Because air source heat pumps utilize outdoor air, they are most efficient in milder climates. They lose efficiency in colder climates, and if used, a home may need a secondary heat source.

Ground Source Heat Pump 

Ground source heat pumps are also called geothermal heat pumps. These heat pumps use energy from the ground to heat your home.

a diagram showing how a ground source heat pump works
A geothermal pump sources heat from the ground and cycles it through a home, then expelling cold air. Courtesy of Rinnai

They are very efficient because the ground tends to hold a much more constant temperature than air. Geothermal heat pumps can reduce energy from heating by 30% to 60%. 

While the efficiency of ground source heat pumps is very high, they are costly to install. Installation includes excavating and installing plastic tubing under your home’s foundation, which is relatively cumbersome and can be very expensive. 

On the other hand, ground source heat pumps thrive in a wide range of climates. In addition, the consistency of ground temperature means geothermal heat pumps are efficient in colder climates, unlike an air source heat pump. 

Sub-Types of Heat Pumps

There are a variety of sub-types of heat pump systems. These typically are not installed on their own but in conjunction with one of the main types of pumps. For example, one sub-type is a solar pump typically used with either a geothermal or an air pump to provide power to the respective pump and the home itself.  

Another sub-type is a hybrid heat pump that combines multiple pump types or utilizes a gas or oil boiler in conjunction with a pump. Hybrids are commonly used in homes that already have a boiler system installed or for areas with a wide range of temperatures throughout the year. 

What is Being Heated?

Heat pumps can not only heat and cool your home but also help power other appliances in your home. To have a maximally efficient house, utilizing these in conjunction with other appliances is critical. The most considerable use of the heat would be the rooms in your home. 

Heat Pump HVAC Unit

The primary usage for a heat pump is for the heating and cooling of your home, which is key to having an energy-efficient structure. Most pumps can utilize the existing ductwork or ventilation within your home.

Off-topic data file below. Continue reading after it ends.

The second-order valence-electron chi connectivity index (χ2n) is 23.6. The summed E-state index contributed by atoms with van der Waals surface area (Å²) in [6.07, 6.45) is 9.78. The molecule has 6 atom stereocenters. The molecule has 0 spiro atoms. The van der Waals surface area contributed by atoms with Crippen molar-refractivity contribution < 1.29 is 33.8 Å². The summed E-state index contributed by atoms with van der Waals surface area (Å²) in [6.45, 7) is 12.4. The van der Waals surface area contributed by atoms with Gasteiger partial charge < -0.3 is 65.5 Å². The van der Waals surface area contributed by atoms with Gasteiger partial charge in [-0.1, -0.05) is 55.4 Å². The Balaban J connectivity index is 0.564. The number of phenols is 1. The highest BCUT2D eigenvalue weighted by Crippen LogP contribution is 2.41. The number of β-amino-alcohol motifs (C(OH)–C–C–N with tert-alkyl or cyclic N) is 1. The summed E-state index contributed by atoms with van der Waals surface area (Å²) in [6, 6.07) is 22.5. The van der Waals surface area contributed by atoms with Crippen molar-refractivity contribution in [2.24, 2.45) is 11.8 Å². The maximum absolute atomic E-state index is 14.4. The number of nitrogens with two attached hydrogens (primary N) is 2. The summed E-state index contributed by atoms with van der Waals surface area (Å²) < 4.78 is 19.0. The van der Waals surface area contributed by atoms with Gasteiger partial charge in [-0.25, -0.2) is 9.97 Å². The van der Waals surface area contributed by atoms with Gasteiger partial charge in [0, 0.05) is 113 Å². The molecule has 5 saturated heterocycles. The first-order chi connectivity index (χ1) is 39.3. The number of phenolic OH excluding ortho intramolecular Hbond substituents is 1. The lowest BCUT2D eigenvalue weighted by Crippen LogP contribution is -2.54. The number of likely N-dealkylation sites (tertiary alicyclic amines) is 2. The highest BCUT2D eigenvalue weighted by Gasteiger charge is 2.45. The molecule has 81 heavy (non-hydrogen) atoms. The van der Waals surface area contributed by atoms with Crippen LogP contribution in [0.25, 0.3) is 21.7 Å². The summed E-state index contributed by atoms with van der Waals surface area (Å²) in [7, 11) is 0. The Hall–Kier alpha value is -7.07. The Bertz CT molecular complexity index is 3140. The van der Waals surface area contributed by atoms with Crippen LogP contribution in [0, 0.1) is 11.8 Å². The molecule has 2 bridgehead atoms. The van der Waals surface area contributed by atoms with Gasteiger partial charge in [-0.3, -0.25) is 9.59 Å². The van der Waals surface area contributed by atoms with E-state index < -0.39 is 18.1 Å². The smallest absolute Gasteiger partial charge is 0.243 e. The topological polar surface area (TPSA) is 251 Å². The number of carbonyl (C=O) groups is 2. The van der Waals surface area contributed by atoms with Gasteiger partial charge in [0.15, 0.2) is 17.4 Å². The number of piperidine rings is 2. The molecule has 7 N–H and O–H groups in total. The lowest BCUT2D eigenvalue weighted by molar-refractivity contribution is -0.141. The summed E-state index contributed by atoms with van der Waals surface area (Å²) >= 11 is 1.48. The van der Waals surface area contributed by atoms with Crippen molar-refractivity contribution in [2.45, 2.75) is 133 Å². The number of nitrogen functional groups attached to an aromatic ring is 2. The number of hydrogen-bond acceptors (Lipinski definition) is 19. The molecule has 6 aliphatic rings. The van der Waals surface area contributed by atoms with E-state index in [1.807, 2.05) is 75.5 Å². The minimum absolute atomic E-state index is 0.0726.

Because a heat pump can both heat and cool, it can replace a furnace and air conditioner. The only exception would be mini-split pumps which are ductless air pumps that require a specific zone or room application. 

Heat Pump Water Heaters 

Heat pump water heaters can thrive in an environment that is heated by a larger heat pump. These water heaters utilize the ambient interior air to heat water within a home. 

If the air is heated efficiently from the above heat pumps, it will maximize the water heater’s efficiency. However, heat pump water heaters can lose efficiency in the winter months because a furnace is required first to heat the air. 

In the case of a heat pump, though, the air is being heated efficiently.

Up-and-Coming Technologies

Heat pump appliances are gaining a lot of traction because they are efficient, can utilize the existing framework, and save a lot of money long term. 

One of the significant appliances gaining a lot of popularity is heat pump washers and dryers. While they are not very common in the United States yet, many manufacturers such as GE, Electrolux, and LG are starting to design and sell them.

Additionally, a newer appliance beginning to hit the market is heat pump dishwashers. As these technologies continue to develop and will likely have federal and state rebates attached, they will become more affordable.